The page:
To date, the main effort has been to encourage bottom-up entrepreneurship, and to do the things that would build a strong local ecosystem, and then to encourage startups and funding and so on. Universities have tried to work closely with local tech clusters. Steve Case has done a great job calling out the need for more entrepreneurship, and places have worked to ensure there's sufficient capital.
I think you could guess my view is that's all outstanding, but may in the long run not truly change the game. We [at Brookings] think we should have a competition to identify 10 places that have a great university, that have tech ecosystems coming into form, and kickstart them. Literally just shove 10 places up the growth curve by awarding them something like $1 billion over 10 years, especially focused on R&D investments into the university and inclusive tech training and placemaking. We've done it before. We sort of accidentally created Silicon Valley. We need to try harder.
What about the global version of this, where we see governments from Canada to Singapore trying to lure tech talent to their countries?
The divergence trend is occurring almost everywhere, which I think is a hint that this probably does have a lot to do with the technology, rather than just policy. Nothing has been more powerful than steps to enhance the creation of talent clustering, such as what's going on in Toronto.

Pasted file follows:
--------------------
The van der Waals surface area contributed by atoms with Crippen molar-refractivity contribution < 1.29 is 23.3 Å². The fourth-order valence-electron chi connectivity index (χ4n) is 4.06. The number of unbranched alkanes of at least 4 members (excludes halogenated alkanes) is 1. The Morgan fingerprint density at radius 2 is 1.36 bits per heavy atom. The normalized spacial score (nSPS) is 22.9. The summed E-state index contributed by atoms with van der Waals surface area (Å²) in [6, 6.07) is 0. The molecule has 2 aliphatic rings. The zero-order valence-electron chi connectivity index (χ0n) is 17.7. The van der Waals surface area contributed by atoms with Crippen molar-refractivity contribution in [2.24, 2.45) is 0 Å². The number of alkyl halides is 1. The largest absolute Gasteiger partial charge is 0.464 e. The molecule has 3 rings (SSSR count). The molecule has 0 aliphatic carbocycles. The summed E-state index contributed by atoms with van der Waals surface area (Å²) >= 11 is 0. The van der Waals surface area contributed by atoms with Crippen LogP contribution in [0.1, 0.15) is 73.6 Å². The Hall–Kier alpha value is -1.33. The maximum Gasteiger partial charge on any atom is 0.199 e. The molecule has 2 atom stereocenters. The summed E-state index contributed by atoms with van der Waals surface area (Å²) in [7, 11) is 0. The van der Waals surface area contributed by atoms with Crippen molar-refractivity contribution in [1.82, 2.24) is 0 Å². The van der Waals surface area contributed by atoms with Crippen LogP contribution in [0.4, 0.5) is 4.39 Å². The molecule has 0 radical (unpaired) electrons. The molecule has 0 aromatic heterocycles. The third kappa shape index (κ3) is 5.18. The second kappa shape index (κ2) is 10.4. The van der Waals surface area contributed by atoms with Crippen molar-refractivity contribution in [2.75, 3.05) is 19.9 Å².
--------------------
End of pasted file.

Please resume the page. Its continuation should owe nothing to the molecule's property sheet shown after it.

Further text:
With great universities and also a very pro-immigration environment, Toronto has become a major tech center in the middle of North America. They've had a strong national push to create what they call superclusters around tech and AI, so I think there are a lot of hints there.
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What are the biggest questions this job divide raises for the future?
The winner-take-most structure of technology seems to be creating an environment in which even the winners feel dissatisfied, and others are left out. With too little of the nation feeling truly invested in tech, you could see a diminished readiness to support tech, or for senators from red states to vote for R&D investments.
The worst thing here may be the erosion — not just harm to individuals' lives and diminishing opportunity in these communities — but also a loss of consensus around innovation. And that would be a true tragedy.
Lauren Hepler ( @lahepler) is a former reporter for Protocol covering how people live and work in Silicon Valley. She previously covered development, energy, and tech for The New York Times, The Guardian, the LA Times, the Silicon Valley Business Journal, and others. Lauren can be reached at firstname.lastname@example.org (just ask for Signal), and you can share information with her anonymously via Protocol's SecureDrop. She grew up in Ohio and lives in Oakland.